What the Reformed Liturgical Heritage Has to Offer


The best book I know on the historical genesis and theological reasons for Reformed worship is Worship: Reformed According to Scripture by Hughes Oliphant Old. His last chapter is a good summary of what the Reformed liturgical heritage has to offer American Protestants today. His prescriptions and warnings can be neatly outlined.

In considering what the Reformed liturgical heritage has to offer, we must avoid two extremes:

  1. “The first is a sort of archaeological reconstruction in the English language of the Genevan Psalter or a meticulous following of the Westminster Directory for Worship” (161). What we need in the church today is reform not reconstruction. Some aspects of the older liturgies are not as helpful today (e.g., an ascetic attitude toward music, exclusive psalmody, long Communion exhortations).
  2. “Liturgical romanticism is the other [extreme]” (165). By this, Old means “perpetual revolution in liturgical matters.” The motto “reformed and always reforming” does mean we constantly reconsider our theology and worship. This would defeat the whole purpose of having a tradition and a liturgy. We must have something to hand down, but this tradition can also be reinterpreted and reevaluated.

Reasons for maintaining the Reformed liturgical tradition:

  1. “We human beings feel a need to keep in contact with our roots” (167). We need to know we are a part of something bigger and longer-lasting than ourselves.
  2. “The tradition contains material of lasting value” (167). The Reformed tradition borrowed from the best of the Church Fathers as well as incorporating the best of the Reformers themselves. The Reformation was as much about worship as anything. The Reformers were great scholars and churchmen. Their insights into worship should not be quickly dismissed.
  3. “We should maintain the tradition because it witnesses to the authority of Scripture” (170). The Fathers and the Reformers were steeped in Scripture, argued from Scripture, and filled their worship services with Scripture. The Reformed tradition is valuable only in so far as it bears witness to the Word of God.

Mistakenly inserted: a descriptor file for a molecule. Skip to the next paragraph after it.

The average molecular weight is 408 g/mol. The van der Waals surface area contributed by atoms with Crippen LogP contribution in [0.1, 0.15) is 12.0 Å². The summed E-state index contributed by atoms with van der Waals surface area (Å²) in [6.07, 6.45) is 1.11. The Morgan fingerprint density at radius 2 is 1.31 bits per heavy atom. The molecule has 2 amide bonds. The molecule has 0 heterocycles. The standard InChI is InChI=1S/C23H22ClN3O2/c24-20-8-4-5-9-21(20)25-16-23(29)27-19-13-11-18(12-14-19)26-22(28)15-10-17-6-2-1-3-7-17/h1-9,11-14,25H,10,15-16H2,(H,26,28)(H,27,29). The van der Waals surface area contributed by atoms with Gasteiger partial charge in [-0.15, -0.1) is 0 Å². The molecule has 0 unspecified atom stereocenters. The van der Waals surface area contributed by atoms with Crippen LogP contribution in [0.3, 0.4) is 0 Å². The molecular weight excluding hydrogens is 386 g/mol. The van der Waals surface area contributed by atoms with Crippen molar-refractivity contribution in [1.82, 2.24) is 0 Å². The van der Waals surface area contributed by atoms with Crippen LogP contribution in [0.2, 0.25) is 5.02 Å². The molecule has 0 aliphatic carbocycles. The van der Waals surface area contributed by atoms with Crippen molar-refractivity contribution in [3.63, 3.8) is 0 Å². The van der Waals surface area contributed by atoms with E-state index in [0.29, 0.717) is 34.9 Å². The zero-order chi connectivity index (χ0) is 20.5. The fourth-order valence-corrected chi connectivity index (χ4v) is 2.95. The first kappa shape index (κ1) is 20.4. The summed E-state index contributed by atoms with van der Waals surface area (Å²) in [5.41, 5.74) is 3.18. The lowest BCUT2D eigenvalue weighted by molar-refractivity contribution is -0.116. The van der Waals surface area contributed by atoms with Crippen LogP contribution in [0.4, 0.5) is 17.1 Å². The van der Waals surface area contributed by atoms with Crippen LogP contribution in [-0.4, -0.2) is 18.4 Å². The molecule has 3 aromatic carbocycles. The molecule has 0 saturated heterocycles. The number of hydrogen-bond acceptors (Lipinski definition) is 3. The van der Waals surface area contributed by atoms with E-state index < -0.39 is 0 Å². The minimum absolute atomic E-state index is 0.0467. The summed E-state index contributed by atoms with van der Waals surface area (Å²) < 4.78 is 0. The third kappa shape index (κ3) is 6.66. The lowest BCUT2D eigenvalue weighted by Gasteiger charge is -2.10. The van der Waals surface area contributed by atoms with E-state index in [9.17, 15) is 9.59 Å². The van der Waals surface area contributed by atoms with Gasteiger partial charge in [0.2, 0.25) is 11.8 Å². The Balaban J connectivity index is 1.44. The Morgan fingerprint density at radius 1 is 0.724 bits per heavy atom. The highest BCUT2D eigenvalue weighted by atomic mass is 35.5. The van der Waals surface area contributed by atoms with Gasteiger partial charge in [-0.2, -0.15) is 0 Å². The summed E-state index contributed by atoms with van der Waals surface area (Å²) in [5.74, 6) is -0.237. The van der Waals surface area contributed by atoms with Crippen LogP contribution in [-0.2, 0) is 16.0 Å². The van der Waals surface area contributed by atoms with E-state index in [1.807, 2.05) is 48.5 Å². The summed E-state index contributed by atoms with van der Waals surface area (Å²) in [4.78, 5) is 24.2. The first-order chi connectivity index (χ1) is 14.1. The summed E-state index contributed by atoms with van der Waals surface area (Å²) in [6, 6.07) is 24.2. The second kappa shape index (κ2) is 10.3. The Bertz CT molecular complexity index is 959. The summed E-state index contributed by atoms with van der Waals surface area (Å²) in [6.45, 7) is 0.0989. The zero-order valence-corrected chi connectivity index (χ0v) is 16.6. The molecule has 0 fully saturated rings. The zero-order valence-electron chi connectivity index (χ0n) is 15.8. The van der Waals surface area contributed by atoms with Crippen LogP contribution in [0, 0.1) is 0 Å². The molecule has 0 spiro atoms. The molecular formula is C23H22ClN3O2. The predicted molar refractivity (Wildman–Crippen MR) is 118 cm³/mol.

Some of the most valuable liturgical traditions, rooted in Scripture, found within the Reformed heritage (172-176):

  1. Expository preaching.
  2. Verse by verse preaching (lectio continua).
  3. Praying and singing of the psalms.
  4. A full diet of prayer (e.g., praise, confession, thanksgiving, supplication, intercession).
  5. A rediscovery of the Lord’s Supper as a covenantal meal.
  6. An appreciation of the Lord’s Supper as eucharist (i.e. celebrating with thanksgiving and doxology).
  7. An understanding of the epicletic nature of the Lord’s Supper (i.e., we pray through Christ for the Holy Spirit to unite us, nourish us, and sanctify us at the Table).
  8. An understanding of the diaconal nature of the Lord’s Supper (e.g., taking an offering after Communion or emphasizing our call to serve others in the body of Christ).
  9. The centrality of covenant theology in the administration of baptism.
  10. One baptism for the forgiveness of sins; no secondary rites should be admitted.
  11. Baptism is an initiatory sign of what happens to us through the whole of the Christian life.
  12. Baptism should not be separated from discipleship (i.e., it should always entail the teaching of “all that I have commanded you” [Matt. 28:20]).
  13. The emphasis on the daily service of morning and evening prayer.
  14. The importance of family worship in the home.
  15. “The greatest single contribution that the Reformed liturgical heritage can make to contemporary American Protestantism is its sense of the majesty and sovereignty of God, its sense of reverence and simple dignity, its conviction that worship must above all serve the praise of God” (176).

The concluding paragraph from Old is worth reading in full:

This program for the renewal of worship in American Protestant churches of today may not be exactly what everyone is looking for. In our evangelistic zeal we are looking for programs that will attract people. We think we have to put honey on the lip of the bitter cup of salvation. It is the story of the wedding of Cana all over again, but with this difference. At the crucial moment when the wine failed, we took matters into our own hands and used those five stone jars to mix up a batch of Kool-Aid instead. It seemed like a good solution in terms of our American culture. Unfortunately, all too soon the guests discovered the fraud. Alas! What are we to do now? How can we possibly minister to those who thirst for the real thing? There is but one thing to do, as Mary, the mother of Jesus, understood, so very well. You remember how the story goes. After presenting the problem to Jesus, Mary turned to the servants and said to them, “Do whatever he tells you” (John 2:5). The servants did just that, and the water was turned to wine, wine rich and mellow beyond anything they had ever tasted. (176)

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